The remote poverty-stricken mountains of mid-western Nepal should be draped in purple fields of buckwheat or ripening yellow wheat. But these days terrace farms here are covered in white poppy flowers.
This is where the climate and soil conditions were considered ideal for cannabis. But after it was banned in the 1970s (see story alongside) the cultivation of this traditional cash crop was pushed underground. Lately, however, farmers have been lured by Indian middlemen to cultivate an even more lucrative crop: opium.
“Opium cultivation is now emerging as a serious threat,” says Police DIG for Rukum Keshav Adhikari. “Lack of information and inaccessibility of the mid-western mountains are a major hindrance.”
Adhikari says police have got tipoffs, and between March and June nearly 150 acres of poppy fields were destroyed across Rukum. But that is just scratching the surface -- opium farms dot the villages in other mid-west districts of Salyan, Jajarkot and Dailekh.
Indian middlemen and their Nepali suppliers have a network that is difficult to trace. They moved to these remote mountains after effective police action in Bara and Parsa of the central Tarai eradicated opium cultivation there six years ago. Police believe the opium mafia moved here because it is too remote and inaccessible for the government to act.
Jagbir Rawal of Syalpakha village of Rukum district used to cultivate poppy, but his crop was destroyed by police earlier this year. “I knew it was illegal,” he said. “But that was the quickest way to earn money.”
Rawal was not arrested, police just warned him and other opium cultivators not to plant poppies any more. Inspector Puran Chhetri says: “Even if we arrest farmers, we cannot easily prove them guilty because they claim someone else planted poppies on their land.”
Indian traders have moved to Nepal because of crackdowns in Uttar Pradesh. The Indian state had allowed limited cultivation of opium as raw material for the pharmaceutical industry, but tightened rules after reports that the opium was being refined into heroin. This prompted opium suppliers to move across the open border to Nepal to source the crop.
Poverty, lack of irrigation and other government agricultural extension support means most farmers cannot grow enough food to feed their families and most men from these districts migrate seasonally to India for work. Police say Indian opium traders make contact with Nepali farmers through these workers and provide them with opium seeds and an advance. Farmers harvest opium pods within six months of planting and a kg of the crop fetches up to Rs 62,000.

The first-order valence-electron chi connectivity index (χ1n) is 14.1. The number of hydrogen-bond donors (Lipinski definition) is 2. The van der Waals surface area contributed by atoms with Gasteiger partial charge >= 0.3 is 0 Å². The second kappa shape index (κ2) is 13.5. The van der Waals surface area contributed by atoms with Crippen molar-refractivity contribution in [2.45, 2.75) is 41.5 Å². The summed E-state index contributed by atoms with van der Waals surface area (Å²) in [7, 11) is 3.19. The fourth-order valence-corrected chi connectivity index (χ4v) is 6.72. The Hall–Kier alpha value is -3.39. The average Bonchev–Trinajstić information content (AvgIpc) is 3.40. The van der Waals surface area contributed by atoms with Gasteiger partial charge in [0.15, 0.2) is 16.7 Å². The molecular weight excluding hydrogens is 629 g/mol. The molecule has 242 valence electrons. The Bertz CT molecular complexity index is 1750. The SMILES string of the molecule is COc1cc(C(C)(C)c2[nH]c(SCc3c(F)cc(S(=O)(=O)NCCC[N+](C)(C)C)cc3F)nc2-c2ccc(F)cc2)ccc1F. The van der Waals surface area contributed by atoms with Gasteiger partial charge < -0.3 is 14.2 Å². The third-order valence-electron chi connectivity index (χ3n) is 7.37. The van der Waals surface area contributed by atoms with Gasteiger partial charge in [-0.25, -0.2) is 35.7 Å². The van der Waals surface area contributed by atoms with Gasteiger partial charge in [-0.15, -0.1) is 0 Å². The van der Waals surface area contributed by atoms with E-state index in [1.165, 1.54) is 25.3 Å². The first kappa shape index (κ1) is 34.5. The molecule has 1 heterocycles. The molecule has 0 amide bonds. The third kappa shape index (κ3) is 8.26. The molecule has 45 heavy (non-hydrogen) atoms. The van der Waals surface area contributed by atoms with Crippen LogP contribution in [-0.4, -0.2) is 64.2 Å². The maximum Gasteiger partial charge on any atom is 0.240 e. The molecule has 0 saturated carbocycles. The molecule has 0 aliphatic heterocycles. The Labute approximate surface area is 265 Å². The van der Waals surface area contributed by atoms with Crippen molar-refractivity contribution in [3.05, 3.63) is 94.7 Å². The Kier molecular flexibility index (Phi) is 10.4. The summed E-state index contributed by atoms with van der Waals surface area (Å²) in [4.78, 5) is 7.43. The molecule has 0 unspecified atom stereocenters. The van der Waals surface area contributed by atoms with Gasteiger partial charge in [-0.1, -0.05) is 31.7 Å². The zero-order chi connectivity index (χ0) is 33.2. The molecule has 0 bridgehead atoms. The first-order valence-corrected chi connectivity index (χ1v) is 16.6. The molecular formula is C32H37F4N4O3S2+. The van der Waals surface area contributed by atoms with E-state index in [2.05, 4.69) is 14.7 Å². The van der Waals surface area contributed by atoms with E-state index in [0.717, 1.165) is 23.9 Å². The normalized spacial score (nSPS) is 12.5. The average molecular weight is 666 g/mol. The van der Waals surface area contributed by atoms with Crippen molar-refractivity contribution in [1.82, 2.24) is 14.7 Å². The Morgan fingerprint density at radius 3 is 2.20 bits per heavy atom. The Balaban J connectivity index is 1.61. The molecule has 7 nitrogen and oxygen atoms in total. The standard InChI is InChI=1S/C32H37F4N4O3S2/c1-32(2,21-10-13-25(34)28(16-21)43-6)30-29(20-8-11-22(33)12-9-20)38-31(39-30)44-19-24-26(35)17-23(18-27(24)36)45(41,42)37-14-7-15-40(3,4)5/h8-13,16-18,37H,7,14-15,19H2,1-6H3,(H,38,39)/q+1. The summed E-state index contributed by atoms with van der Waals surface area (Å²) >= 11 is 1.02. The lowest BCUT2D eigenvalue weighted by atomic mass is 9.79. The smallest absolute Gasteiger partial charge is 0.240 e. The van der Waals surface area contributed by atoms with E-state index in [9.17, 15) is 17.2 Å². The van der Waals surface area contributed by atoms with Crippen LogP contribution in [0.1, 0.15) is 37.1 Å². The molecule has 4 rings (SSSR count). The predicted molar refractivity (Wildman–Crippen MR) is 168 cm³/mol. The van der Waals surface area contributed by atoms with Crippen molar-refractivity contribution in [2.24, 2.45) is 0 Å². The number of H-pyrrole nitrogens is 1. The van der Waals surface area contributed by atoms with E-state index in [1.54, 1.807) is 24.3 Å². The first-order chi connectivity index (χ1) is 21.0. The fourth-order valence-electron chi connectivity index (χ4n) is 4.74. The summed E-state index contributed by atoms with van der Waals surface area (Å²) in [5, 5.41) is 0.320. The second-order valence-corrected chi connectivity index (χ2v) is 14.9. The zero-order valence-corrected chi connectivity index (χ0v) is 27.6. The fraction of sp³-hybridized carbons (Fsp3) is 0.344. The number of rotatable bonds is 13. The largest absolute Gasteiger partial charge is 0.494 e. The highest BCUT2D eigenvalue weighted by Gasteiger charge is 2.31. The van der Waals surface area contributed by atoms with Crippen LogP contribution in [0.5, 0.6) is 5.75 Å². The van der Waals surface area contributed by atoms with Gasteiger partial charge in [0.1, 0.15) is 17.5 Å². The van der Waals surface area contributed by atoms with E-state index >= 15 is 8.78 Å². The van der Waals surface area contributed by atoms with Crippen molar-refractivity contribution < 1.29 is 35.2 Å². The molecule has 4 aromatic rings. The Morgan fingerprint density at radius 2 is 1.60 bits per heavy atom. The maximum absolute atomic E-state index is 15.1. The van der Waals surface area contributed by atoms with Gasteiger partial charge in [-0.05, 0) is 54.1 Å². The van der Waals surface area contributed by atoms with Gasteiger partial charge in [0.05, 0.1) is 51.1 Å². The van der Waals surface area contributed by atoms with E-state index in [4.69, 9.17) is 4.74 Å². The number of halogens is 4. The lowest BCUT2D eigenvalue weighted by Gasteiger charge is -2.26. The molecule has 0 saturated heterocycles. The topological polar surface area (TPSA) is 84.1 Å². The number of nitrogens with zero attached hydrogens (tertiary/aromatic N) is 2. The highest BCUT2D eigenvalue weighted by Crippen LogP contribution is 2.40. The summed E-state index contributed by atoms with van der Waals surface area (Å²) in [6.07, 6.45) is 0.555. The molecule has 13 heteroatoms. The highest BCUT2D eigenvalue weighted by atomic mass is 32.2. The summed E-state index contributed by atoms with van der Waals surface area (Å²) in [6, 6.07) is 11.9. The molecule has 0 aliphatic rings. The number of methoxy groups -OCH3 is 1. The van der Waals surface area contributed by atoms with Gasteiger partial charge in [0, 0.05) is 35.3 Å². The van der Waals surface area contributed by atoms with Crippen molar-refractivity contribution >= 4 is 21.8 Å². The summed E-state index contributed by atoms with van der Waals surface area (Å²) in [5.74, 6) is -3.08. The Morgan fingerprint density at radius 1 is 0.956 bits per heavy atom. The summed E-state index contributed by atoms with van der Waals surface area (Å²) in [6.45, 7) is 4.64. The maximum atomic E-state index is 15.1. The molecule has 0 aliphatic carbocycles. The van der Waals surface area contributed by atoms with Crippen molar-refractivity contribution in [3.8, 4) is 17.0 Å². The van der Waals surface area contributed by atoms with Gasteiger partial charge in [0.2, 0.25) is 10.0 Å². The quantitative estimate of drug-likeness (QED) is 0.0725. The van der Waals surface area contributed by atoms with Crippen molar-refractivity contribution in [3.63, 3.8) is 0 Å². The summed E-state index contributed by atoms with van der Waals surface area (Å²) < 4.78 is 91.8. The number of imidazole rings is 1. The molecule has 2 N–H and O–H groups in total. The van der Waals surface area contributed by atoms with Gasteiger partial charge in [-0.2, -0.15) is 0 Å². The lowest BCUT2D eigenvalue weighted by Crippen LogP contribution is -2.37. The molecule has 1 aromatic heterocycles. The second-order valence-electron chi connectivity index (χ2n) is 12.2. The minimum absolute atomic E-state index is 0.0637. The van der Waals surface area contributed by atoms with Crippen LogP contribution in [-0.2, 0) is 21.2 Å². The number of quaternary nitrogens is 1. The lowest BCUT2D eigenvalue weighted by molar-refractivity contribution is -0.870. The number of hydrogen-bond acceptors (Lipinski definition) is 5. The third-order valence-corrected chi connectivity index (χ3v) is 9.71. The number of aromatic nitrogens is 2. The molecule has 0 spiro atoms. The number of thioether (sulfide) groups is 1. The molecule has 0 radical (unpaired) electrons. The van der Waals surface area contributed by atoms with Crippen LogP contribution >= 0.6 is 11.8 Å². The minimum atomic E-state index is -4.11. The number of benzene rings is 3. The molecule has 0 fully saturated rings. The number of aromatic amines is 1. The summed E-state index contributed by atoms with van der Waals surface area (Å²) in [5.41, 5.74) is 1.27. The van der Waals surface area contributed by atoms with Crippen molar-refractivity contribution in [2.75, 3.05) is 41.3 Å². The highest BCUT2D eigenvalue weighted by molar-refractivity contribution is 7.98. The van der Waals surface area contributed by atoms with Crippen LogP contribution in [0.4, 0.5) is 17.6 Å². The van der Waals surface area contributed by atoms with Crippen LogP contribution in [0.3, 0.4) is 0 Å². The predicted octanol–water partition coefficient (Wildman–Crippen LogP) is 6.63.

“It is quick, easy and lucrative farming,” says AIG Surendra Bahadur Singh, who recently returned from the mid-western hills after an inspection trip. “State facilities meant for poor farmers do not reach beyond the district capital, poor farmers in remote villages have no option but to switch to opium.”
Police have seized 60.8 kg of opium from different parts of the country over the last five years and seized 47.9 kg of heroin manufactured from opium. Police admit their anti-narcotics cell is under-staffed and under-funded, and this is not even the tip of the iceberg of the trade in the contraband drug.
Know your grass
Cannabis: flowering plants from which hashish, hemp, etc. are made
Marijuana: usually refers to the leaves of cannabis which can be smoked
Hashish: a sticky resin made from the cannabis plant; more potent than marijuana
Hemp: made from the stalk and leaves of cannabis for fabric and textiles
Bhang: made from the seeds of the cannabis plant and used to lace food and drinks
High time to lift ban, Sarthak Mani Sharma
From poppies to paddy, Rubeena Mahato